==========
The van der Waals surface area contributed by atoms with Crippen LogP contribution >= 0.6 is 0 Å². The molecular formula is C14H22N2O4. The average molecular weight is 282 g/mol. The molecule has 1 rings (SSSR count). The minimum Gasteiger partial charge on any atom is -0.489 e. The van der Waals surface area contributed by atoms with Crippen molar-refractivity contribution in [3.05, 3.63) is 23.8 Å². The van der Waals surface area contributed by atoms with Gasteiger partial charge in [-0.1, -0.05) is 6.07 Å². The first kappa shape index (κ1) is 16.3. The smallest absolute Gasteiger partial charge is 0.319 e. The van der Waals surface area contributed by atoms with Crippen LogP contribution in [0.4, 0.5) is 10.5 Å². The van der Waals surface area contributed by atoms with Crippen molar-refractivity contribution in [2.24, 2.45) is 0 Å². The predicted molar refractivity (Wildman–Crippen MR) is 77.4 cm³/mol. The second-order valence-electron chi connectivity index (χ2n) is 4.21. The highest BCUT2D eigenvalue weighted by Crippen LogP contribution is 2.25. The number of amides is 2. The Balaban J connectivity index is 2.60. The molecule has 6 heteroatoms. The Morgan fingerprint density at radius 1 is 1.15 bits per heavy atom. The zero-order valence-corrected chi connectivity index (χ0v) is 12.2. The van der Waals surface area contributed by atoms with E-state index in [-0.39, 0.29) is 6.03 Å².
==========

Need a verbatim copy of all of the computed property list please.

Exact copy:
The van der Waals surface area contributed by atoms with Crippen LogP contribution >= 0.6 is 0 Å². The molecular formula is C14H22N2O4. The average molecular weight is 282 g/mol. The molecule has 1 rings (SSSR count). The minimum Gasteiger partial charge on any atom is -0.489 e. The van der Waals surface area contributed by atoms with Crippen molar-refractivity contribution in [3.05, 3.63) is 23.8 Å². The van der Waals surface area contributed by atoms with Gasteiger partial charge in [-0.1, -0.05) is 6.07 Å². The first kappa shape index (κ1) is 16.3. The smallest absolute Gasteiger partial charge is 0.319 e. The van der Waals surface area contributed by atoms with Crippen LogP contribution in [0.4, 0.5) is 10.5 Å². The van der Waals surface area contributed by atoms with Crippen molar-refractivity contribution in [2.24, 2.45) is 0 Å². The predicted molar refractivity (Wildman–Crippen MR) is 77.4 cm³/mol. The second-order valence-electron chi connectivity index (χ2n) is 4.21. The highest BCUT2D eigenvalue weighted by Crippen LogP contribution is 2.25. The number of amides is 2. The Balaban J connectivity index is 2.60. The molecule has 6 heteroatoms. The Morgan fingerprint density at radius 1 is 1.15 bits per heavy atom. The zero-order valence-corrected chi connectivity index (χ0v) is 12.2. The van der Waals surface area contributed by atoms with E-state index in [-0.39, 0.29) is 6.03 Å².